Monsignor Stanislaw Gadecki, President of the Polish Episcopal Conference, invited Poles to join a national pilgrimage on May 17, 2020, to celebrate the 100th anniversary of Saint John Paul II’s birth. The Episcopal Conference noted that Pope Francis will preside over a Mass. Next April 3 will be the 15th anniversary of the Polish Pope’s death.
Karol Wojtyla was born, in fact, on May 17, 1920, in Wadowice. He was ordained priest on November 1, 1946, and ordained Bishop on September 28, 1958. He became a Cardinal on June 28, 1967, and Pope on October 16, 1978.
On the occasion of his liturgical feast, last October 22, the President of the Conference of Bishops of Poland, Monsignor Stanislaw Gadecki, Archbishop of Poznan, and the Polish Episcopate asked Pope Francis to proclaim Saint John Paul II Doctor of the Church — he would be the 37th –, and Co-Patron of Europe. – he would be the 6th, with Saint Benedict, the brothers Syril and Methodius, and Saints Edith Stein, Bridget of Sweden and Catherine of Siena, “Vatican News” reported the Polish Bishops’ request.
“Let Us Remember . . . “
For his part, Pope Francis paid tribute to the memory of his Predecessor by posting this Tweet on his account @Pontifex_fr: “Let us thank the Lord for all the good accomplished in the world and in our hearts by the words, works and holiness of John Paul II. Let us always remember his appeal: “Open wide the doors to Christ!”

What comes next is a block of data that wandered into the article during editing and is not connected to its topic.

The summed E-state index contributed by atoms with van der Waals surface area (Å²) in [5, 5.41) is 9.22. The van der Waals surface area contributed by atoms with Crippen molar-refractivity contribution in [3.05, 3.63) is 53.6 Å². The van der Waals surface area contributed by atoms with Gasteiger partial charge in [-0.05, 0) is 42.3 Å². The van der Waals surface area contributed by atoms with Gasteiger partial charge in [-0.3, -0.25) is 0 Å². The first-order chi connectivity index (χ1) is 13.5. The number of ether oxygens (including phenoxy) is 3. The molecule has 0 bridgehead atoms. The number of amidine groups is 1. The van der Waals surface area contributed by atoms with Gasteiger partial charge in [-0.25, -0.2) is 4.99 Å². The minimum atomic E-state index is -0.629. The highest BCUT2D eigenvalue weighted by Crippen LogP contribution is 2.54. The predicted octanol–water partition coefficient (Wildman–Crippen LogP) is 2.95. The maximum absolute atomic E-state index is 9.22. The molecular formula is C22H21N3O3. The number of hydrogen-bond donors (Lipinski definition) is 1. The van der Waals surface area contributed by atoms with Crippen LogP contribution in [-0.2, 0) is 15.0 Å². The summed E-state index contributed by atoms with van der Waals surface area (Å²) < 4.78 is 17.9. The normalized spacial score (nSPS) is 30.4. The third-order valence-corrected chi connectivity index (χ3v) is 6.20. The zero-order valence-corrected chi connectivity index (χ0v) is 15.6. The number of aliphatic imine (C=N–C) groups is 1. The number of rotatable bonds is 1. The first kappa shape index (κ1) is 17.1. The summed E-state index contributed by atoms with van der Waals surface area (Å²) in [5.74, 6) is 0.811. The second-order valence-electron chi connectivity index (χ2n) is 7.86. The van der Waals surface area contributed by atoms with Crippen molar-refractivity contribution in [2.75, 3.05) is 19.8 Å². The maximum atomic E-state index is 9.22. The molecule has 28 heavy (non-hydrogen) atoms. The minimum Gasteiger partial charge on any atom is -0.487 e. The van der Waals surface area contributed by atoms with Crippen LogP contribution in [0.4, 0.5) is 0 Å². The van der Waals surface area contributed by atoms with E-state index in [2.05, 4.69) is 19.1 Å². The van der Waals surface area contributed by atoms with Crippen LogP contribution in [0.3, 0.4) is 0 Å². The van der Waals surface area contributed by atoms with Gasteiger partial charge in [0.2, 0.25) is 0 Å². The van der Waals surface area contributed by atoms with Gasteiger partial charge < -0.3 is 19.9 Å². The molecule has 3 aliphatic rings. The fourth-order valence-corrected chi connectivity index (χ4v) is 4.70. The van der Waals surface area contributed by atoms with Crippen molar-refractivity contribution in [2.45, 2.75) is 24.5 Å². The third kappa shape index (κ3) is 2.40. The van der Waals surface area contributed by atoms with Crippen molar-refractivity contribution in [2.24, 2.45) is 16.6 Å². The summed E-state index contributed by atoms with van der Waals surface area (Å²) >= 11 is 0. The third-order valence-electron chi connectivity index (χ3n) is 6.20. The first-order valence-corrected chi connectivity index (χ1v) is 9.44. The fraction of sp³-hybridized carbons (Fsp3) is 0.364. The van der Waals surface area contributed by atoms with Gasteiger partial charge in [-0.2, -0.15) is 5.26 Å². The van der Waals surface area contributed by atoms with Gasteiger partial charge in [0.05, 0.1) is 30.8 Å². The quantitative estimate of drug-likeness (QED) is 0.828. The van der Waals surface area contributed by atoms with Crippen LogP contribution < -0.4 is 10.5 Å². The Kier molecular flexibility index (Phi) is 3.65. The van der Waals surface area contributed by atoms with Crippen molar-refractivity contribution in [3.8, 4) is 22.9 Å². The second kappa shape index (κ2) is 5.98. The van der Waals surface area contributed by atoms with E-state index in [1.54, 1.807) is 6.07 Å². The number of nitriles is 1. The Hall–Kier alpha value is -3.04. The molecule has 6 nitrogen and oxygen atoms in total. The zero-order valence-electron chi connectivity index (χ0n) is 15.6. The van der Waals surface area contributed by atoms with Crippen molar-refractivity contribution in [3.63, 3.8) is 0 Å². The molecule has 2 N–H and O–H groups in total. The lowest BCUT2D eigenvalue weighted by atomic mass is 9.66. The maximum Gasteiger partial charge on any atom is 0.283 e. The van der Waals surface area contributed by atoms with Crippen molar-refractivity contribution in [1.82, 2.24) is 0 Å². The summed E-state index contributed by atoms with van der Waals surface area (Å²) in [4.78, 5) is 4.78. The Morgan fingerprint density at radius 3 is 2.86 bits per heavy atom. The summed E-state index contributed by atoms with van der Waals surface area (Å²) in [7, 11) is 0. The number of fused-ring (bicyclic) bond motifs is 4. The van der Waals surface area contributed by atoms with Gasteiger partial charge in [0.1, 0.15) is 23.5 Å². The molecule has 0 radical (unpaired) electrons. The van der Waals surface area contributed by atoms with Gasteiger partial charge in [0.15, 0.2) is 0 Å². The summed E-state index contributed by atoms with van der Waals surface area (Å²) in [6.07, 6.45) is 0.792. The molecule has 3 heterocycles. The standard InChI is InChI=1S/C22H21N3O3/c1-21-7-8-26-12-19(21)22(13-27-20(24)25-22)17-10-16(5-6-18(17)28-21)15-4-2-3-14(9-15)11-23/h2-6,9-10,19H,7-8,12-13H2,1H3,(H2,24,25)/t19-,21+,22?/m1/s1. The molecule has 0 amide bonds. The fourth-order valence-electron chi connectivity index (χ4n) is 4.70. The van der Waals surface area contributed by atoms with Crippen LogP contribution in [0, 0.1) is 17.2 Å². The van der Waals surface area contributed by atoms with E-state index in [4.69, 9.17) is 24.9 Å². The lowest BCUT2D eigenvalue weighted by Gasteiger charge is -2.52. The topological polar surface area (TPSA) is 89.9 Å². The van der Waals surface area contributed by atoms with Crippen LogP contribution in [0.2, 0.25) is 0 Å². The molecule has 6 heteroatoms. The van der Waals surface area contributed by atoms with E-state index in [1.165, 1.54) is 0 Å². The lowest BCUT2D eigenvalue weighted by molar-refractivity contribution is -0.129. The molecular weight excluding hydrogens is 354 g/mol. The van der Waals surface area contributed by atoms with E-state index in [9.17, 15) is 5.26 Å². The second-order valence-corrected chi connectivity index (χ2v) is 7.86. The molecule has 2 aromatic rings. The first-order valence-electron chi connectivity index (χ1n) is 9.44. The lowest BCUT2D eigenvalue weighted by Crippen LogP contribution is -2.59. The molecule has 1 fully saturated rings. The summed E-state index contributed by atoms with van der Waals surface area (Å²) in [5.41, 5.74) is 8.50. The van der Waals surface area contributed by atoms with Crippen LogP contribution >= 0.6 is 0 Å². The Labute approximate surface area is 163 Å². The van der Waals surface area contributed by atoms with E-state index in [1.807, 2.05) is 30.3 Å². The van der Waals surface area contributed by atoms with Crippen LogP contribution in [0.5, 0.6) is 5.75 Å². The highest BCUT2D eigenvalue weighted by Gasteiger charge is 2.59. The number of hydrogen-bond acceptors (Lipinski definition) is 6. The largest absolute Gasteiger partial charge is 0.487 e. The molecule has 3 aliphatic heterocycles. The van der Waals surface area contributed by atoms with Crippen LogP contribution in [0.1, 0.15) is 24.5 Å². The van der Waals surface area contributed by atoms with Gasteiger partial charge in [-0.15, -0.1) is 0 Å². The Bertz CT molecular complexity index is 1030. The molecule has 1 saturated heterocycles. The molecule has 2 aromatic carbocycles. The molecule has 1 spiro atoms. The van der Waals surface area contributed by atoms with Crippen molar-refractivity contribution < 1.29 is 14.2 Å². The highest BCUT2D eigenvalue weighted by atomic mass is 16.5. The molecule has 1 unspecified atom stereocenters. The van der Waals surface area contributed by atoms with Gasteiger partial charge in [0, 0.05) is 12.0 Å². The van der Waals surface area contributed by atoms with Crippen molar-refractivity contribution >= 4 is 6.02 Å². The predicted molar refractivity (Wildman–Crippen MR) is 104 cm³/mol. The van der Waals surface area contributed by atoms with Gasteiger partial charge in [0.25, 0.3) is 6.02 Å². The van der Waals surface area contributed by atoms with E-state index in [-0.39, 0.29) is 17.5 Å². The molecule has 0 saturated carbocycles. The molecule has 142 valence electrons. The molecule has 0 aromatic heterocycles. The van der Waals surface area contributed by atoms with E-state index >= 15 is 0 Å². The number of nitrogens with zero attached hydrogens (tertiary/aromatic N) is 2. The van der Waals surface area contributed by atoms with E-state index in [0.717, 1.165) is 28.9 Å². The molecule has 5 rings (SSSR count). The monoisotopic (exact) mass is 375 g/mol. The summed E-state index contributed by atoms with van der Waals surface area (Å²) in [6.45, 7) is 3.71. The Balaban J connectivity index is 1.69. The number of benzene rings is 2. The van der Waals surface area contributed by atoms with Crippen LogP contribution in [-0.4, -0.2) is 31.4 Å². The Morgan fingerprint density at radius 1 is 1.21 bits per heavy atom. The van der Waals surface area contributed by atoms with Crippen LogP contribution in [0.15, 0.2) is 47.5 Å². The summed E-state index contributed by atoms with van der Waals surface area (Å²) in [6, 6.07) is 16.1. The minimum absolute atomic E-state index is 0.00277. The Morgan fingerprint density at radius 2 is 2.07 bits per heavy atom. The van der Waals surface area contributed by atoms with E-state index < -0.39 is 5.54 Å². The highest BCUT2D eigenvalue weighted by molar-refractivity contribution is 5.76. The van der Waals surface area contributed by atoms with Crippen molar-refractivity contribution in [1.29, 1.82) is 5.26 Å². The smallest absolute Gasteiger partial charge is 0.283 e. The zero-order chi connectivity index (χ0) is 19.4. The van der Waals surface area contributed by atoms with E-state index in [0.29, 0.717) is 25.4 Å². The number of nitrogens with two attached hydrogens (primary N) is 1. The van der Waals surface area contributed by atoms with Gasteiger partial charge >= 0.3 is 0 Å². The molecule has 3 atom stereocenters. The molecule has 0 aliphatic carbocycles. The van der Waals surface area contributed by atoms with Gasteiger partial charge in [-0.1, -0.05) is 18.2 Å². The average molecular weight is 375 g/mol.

A request supported by Cardinal Stanislaw Dziwisz, at the moment when in 2020, it will be not only the centenary of Karol Wojtyla’s birth but also the 15th anniversary of his death.
Monsignor Stanislaw Gadecki observed: “the Polish Pope’s pontificate was full of revolutionary decisions and important events that changed the face of the papacy and influenced the course of European and world history.”
For him, “the richness of Saint John Paul II’s pontificate [. . . ] was born of the richness of his personality — poet, philosopher, theologian, and mystic –, who was fulfilled in several dimensions, after the pastoral and pedagogical work, on guiding the universal Church, including a personal witness of the holiness of life.”
The Reunification of Europe
John Paul II, he stresses, contributed to the reunification of Europe, after the fall of the Berlin Wall. “After the unifying and cultural proclamation of the Gospel by Saints Cyril and Methodius and Saint Adalbert, over a thousand years later, the fruits of their activities — not only on the social but also on the religious plane — found protection and continuity in the person of the Polish Pope.”